Bärbel Dieckmann, Welthungerhilfe
Dr. Thilo Bode, foodwatch
Dr. Sabine Miltner, Deutsche Bank

Food – a pawn in the hands of speculators?

Dialogue forum on 13 May 2014

Nearly a billion people around the world are starving. Hundreds of thousands of children suffer from malnutrition. Even a temporary rise in food prices can seriously worsen the living conditions of these people, and cause death by starvation. On the last evening of the Dialogue Forum 2014, the podium guests endeavoured to clarify to what extent speculation influences food prices and how excesses in this speculation can be curbed. Invited to the discussion were Bärbel Dieckmann, President of the German aid agency Deutsche Welthungerhilfe, Dr. Sabine Miltner, Group Sustainability Officer at Deutsche Bank, and Dr. Thilo Bode, Managing Director of foodwatch.

Hunger has many causes. These include a growing global population, crop failures, political events and poverty. "Many people in the developing nations spend 70 to 80 percent of their income on food. In the industrialised nations that figure is only 10 to 20 percent," Bode explained. Minimal price increases can mean that people in poorer countries can no longer afford enough food."So even temporary increases are dangerous," the Managing Director of the consumer association foodwatch warned. Even if the academic sector isn't of one opinion, there are sufficient reasons to conclude that speculation with agricultural commodities such as wheat, maize or soya can drive prices upward in certain situations.

Rapid increase in speculation
Once conceived as a tool for producers and buyers of agricultural products to hedge against price fluctuations, increasing numbers of investors have been discovering the commodities futures market as a lucrative investment in recent years. "In the past, the share of speculators on the market was around 30 percent, but since the deregulation of the market at the turn of the millennium, that share has increased to around 80 percent," explained Bode. And furthermore, the financial crisis has flushed a lot of money into the commodities markets. The trading volume has increased from around 13 billion to 600 billion dollars.

That can cause problems: If a large number of investors bet on supply shortages after bad harvests or political events, this can trigger off a spiral that drives the prices on the futures market upward. And although the commodities futures market only reflects price expectations, it has a signalling function for the commodity prices. "The transmission mechanism, i.e. the influence of the commodity futures exchange on the physical market, is not conclusively proven in scientific terms," Bode said. "But developing countries that are net importers of agricultural goods are hardest hit."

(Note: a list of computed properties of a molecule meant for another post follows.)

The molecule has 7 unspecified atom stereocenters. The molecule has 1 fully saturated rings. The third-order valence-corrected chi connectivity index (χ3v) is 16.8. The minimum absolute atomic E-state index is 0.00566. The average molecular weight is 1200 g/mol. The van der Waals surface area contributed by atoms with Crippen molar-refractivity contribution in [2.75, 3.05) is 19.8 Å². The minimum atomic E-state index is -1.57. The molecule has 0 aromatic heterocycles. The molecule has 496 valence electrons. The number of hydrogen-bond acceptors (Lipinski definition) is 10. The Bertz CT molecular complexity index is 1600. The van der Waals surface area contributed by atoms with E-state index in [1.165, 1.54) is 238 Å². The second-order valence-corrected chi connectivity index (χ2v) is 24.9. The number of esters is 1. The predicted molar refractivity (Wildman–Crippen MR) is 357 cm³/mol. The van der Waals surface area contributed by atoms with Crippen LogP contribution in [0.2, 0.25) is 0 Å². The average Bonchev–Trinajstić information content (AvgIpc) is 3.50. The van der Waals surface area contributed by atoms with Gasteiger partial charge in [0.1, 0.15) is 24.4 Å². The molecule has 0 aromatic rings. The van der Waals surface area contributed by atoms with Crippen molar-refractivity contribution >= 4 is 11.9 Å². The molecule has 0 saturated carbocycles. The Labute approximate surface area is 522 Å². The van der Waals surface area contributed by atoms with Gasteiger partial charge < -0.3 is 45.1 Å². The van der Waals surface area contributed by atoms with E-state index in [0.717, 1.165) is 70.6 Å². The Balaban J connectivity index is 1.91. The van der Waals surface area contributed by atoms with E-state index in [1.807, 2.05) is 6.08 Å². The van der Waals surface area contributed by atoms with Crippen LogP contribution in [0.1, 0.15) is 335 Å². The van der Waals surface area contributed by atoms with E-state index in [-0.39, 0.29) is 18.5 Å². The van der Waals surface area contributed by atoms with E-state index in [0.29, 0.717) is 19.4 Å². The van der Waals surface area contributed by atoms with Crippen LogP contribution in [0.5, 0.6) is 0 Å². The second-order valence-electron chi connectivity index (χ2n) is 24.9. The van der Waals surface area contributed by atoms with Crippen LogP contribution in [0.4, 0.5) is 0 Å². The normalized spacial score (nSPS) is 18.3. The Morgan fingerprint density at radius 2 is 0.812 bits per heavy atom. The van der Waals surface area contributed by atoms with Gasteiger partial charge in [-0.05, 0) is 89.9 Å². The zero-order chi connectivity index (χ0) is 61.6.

"The fact that a large share of researchers in this field consider financial bets to be responsible for price peaks in certain crisis situations is enough to restrict the speculation," Dieckmann agreed. She pleaded in favour of more transparency on commodities exchanges and a ban on investment funds that speculate with agricultural products. Sabine Miltner, who is in charge of sustainability issues at Deutsche Bank, saw things differently: "The studies are not conclusive. The situation is very complex." In her opinion the discussion is going in the wrong direction. She thinks the topic of investment in the agricultural sector is much more important. It can be used, she said, to stimulate the production of agricultural products, thus doing something to counteract hunger in a lasting way. "80 billion dollars are required every year in order to adequately feed the growing global population," she explained. She said that the most important price drivers in the agricultural sector were droughts caused by climate change and political interventionism such as the export ban that Russia imposed on wheat in 2010. The transactions like those entered into by Deutsche Bank were detached from the physical goods, she maintained.